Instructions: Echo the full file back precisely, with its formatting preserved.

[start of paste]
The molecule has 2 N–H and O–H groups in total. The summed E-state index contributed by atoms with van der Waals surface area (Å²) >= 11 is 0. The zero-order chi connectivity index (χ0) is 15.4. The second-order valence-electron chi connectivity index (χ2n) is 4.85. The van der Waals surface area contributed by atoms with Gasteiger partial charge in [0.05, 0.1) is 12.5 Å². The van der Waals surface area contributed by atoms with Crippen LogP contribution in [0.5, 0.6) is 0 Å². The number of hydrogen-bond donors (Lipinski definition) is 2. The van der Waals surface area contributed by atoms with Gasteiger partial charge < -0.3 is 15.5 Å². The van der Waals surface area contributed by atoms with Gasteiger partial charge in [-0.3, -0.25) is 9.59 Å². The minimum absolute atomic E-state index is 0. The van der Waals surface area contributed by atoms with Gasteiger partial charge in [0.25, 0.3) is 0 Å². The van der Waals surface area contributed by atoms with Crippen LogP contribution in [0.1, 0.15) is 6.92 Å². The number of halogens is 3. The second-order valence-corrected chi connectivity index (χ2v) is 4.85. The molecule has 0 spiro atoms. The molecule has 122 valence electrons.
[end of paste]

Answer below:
The molecule has 2 N–H and O–H groups in total. The summed E-state index contributed by atoms with van der Waals surface area (Å²) >= 11 is 0. The zero-order chi connectivity index (χ0) is 15.4. The second-order valence-electron chi connectivity index (χ2n) is 4.85. The van der Waals surface area contributed by atoms with Gasteiger partial charge in [0.05, 0.1) is 12.5 Å². The van der Waals surface area contributed by atoms with Crippen LogP contribution in [0.5, 0.6) is 0 Å². The number of hydrogen-bond donors (Lipinski definition) is 2. The van der Waals surface area contributed by atoms with Gasteiger partial charge < -0.3 is 15.5 Å². The van der Waals surface area contributed by atoms with Gasteiger partial charge in [-0.3, -0.25) is 9.59 Å². The minimum absolute atomic E-state index is 0. The van der Waals surface area contributed by atoms with Gasteiger partial charge in [0.25, 0.3) is 0 Å². The van der Waals surface area contributed by atoms with Crippen LogP contribution in [0.1, 0.15) is 6.92 Å². The number of halogens is 3. The second-order valence-corrected chi connectivity index (χ2v) is 4.85. The molecule has 0 spiro atoms. The molecule has 122 valence electrons.